This week’s blog comes from Ciaran McCarron, an MSc student who has led a project for the AKU Society looking at the cost effectiveness of nitisinone (the drug we trial in DevelopAKUre).
The project will allow DevelopAKUre to gain an in-depth understanding of the cost effectiveness of the drug which will be built upon when we approach licensing.Before new medicines are made available on the NHS, their costs and health benefits are often evaluated in an economic analysis. This is done by national organisations such as the National Institute for Health and Care Excellence (NICE) in England and the Scottish Medicines Consortium (SMC) in Scotland. The output of these economic analyses is described as a ‘Cost per Quality-Adjusted Life Year’ or ‘Cost per QALY’ for short. Usually, new medicines will be recommended for use on the NHS if their ‘Cost per QALY’ is below a certain threshold.

For the past two years, I have been studying for a Master’s degree in Economic Evaluation in Healthcare at City University in London, learning the techniques required to perform this type of analysis on medicines. As part of my degree, I was required to undertake a research project. When I met Dr Nick Sireau and learned about AKU and the drug nitisinone, I felt that an ideal project would be an economic analysis of the costs and health benefits of using nitisinone as a treatment for AKU.

The first step in the project was to identify and measure the annual costs of treating patients with AKU.  Of course, the price of nitisinone was an important component of this, but other relevant costs included annual visits to the National Alkaptonuria Centre in Liverpool and the costs of major surgery in patients with severe disease.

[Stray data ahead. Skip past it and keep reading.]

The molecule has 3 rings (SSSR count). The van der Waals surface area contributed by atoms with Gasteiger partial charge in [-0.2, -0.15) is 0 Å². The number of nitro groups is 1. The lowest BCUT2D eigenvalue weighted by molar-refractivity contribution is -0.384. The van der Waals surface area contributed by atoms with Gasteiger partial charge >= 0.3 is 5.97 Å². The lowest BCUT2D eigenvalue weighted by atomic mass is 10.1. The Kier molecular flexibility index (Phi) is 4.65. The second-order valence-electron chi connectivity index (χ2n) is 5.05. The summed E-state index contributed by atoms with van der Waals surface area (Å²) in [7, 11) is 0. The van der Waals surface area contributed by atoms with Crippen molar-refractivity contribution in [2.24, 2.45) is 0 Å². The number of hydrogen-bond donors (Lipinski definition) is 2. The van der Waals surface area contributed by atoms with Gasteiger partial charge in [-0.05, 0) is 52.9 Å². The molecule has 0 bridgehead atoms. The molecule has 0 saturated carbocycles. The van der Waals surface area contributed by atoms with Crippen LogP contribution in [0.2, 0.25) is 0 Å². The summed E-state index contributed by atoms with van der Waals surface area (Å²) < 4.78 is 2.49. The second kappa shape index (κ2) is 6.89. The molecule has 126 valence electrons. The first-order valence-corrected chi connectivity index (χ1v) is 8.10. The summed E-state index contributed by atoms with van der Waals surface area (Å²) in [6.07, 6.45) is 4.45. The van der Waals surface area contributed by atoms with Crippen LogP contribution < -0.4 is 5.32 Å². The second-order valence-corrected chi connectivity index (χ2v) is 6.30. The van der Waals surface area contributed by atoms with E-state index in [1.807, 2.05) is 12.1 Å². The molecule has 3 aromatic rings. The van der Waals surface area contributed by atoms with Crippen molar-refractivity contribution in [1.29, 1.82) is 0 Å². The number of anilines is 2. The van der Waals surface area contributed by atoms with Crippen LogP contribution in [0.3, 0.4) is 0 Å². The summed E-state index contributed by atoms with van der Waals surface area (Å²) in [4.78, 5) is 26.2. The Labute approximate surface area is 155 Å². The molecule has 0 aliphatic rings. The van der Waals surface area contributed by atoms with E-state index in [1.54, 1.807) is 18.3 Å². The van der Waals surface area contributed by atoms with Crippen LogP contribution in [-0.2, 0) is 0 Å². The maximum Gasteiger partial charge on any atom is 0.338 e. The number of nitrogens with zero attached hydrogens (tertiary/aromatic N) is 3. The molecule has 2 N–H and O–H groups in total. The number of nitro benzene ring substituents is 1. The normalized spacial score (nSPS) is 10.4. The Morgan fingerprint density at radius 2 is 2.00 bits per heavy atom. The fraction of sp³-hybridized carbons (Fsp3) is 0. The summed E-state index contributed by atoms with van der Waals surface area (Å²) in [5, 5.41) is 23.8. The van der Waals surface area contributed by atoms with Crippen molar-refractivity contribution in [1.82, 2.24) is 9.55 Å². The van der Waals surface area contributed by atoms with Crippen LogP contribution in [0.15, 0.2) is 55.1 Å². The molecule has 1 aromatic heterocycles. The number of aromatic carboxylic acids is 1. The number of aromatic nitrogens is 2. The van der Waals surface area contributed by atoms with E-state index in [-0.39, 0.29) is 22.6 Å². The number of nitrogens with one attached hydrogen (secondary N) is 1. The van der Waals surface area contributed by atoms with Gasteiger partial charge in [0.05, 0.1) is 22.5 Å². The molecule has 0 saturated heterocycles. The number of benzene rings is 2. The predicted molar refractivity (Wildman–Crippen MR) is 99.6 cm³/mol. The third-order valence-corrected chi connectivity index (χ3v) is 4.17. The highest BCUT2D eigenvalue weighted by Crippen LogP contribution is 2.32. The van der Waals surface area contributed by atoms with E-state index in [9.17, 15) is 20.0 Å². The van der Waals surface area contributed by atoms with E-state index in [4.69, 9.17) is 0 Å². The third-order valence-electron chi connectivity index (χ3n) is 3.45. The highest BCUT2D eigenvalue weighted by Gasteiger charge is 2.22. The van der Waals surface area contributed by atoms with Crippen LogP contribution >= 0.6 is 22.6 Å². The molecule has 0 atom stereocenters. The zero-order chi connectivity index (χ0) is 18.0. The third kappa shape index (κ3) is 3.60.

Nitisinone reduces homogentisic acid and ongoing research will determine if it can also treat AKU.   Assuming that nitisinone can slow progression of the disease, and comparing that to the costs of treating AKU in other ways (through pain relief, and operations), my economic analysis allowed me to calculate the ‘Cost per QALY’ associated with using nitisinone. The key concept that underpinned the analysis was that, by spending money on nitisinone, patients with AKU would be less likely to progress to severe AKU over time. This means that patients receiving nitisinone would be less likely to require expensive medical procedures such as major surgery and would also have a better quality of life.

The result of my economic analysis was that the ‘Cost per QALY’ associated with using nitisinone for patients with AKU was higher than the threshold that the NHS normally considers to represent good ‘value for money’. However, this must be interpreted in the context of AKU being a very rare disease, for which no other treatments have been shown to be effective. Therefore, it is likely that a higher ‘threshold’ should apply in this case and that nitisinone could be argued to be a cost-effective treatment.

I thoroughly enjoyed undertaking this project, during which I learned a lot about AKU and received great support from the team at the AKU Society and from Professor Ranganath in Liverpool. I’m keen to update the results of my economic analysis when we know more about the long-term clinical benefits of using nitisinone for the treatment of AKU.

If you would like more information about nitisinone, and the ongoing research study called DevelopAKUre, please visit: